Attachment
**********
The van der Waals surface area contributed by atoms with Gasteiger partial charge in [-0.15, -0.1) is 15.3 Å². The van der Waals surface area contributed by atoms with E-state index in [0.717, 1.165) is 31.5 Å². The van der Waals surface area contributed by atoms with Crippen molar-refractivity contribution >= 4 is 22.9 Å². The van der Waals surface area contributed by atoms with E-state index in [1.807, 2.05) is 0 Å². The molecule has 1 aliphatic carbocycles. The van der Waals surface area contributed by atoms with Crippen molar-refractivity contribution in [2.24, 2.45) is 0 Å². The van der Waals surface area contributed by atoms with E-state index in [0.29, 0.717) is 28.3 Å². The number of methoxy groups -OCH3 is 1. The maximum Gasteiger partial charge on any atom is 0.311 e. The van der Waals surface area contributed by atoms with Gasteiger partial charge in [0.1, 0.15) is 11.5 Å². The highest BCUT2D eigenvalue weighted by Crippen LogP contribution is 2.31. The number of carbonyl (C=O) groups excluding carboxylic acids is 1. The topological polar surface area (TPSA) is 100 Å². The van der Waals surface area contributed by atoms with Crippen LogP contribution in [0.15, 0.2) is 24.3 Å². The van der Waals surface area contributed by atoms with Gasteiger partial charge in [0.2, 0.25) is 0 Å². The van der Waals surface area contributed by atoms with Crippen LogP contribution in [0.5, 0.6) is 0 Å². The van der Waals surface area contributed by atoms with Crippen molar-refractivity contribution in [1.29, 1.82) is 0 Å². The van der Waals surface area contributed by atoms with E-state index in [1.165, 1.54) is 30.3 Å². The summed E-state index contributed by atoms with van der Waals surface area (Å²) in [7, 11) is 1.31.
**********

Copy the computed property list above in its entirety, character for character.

The van der Waals surface area contributed by atoms with Gasteiger partial charge in [-0.15, -0.1) is 15.3 Å². The van der Waals surface area contributed by atoms with E-state index in [0.717, 1.165) is 31.5 Å². The van der Waals surface area contributed by atoms with Crippen molar-refractivity contribution >= 4 is 22.9 Å². The van der Waals surface area contributed by atoms with E-state index in [1.807, 2.05) is 0 Å². The molecule has 1 aliphatic carbocycles. The van der Waals surface area contributed by atoms with Crippen molar-refractivity contribution in [2.24, 2.45) is 0 Å². The van der Waals surface area contributed by atoms with E-state index in [0.29, 0.717) is 28.3 Å². The number of methoxy groups -OCH3 is 1. The maximum Gasteiger partial charge on any atom is 0.311 e. The van der Waals surface area contributed by atoms with Gasteiger partial charge in [0.1, 0.15) is 11.5 Å². The highest BCUT2D eigenvalue weighted by Crippen LogP contribution is 2.31. The number of carbonyl (C=O) groups excluding carboxylic acids is 1. The topological polar surface area (TPSA) is 100 Å². The van der Waals surface area contributed by atoms with Crippen LogP contribution in [0.15, 0.2) is 24.3 Å². The van der Waals surface area contributed by atoms with Gasteiger partial charge in [0.2, 0.25) is 0 Å². The van der Waals surface area contributed by atoms with Crippen LogP contribution in [0.5, 0.6) is 0 Å². The van der Waals surface area contributed by atoms with Crippen molar-refractivity contribution in [1.29, 1.82) is 0 Å². The van der Waals surface area contributed by atoms with E-state index in [1.165, 1.54) is 30.3 Å². The summed E-state index contributed by atoms with van der Waals surface area (Å²) in [7, 11) is 1.31.